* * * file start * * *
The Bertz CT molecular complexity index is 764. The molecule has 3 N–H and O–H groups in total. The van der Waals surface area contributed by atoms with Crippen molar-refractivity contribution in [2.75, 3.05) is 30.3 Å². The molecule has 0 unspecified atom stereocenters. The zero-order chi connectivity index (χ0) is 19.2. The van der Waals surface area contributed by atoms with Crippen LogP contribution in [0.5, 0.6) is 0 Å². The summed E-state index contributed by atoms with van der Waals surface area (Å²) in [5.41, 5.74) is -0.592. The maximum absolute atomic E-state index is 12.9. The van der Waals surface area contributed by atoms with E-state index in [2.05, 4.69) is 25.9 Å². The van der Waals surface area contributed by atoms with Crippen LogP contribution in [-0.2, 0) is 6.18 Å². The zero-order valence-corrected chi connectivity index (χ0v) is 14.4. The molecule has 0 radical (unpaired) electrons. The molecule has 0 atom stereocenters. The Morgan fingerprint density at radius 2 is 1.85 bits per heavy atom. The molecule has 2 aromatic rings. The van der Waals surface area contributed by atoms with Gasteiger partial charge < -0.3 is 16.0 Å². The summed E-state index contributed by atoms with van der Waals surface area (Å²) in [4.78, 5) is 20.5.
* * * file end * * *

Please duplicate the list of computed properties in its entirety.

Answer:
The Bertz CT molecular complexity index is 764. The molecule has 3 N–H and O–H groups in total. The van der Waals surface area contributed by atoms with Crippen molar-refractivity contribution in [2.75, 3.05) is 30.3 Å². The molecule has 0 unspecified atom stereocenters. The zero-order chi connectivity index (χ0) is 19.2. The van der Waals surface area contributed by atoms with Crippen LogP contribution in [0.5, 0.6) is 0 Å². The summed E-state index contributed by atoms with van der Waals surface area (Å²) in [5.41, 5.74) is -0.592. The maximum absolute atomic E-state index is 12.9. The van der Waals surface area contributed by atoms with E-state index in [2.05, 4.69) is 25.9 Å². The van der Waals surface area contributed by atoms with Crippen LogP contribution in [-0.2, 0) is 6.18 Å². The zero-order valence-corrected chi connectivity index (χ0v) is 14.4. The molecule has 0 radical (unpaired) electrons. The molecule has 0 atom stereocenters. The Morgan fingerprint density at radius 2 is 1.85 bits per heavy atom. The molecule has 2 aromatic rings. The van der Waals surface area contributed by atoms with Gasteiger partial charge < -0.3 is 16.0 Å². The summed E-state index contributed by atoms with van der Waals surface area (Å²) in [4.78, 5) is 20.5.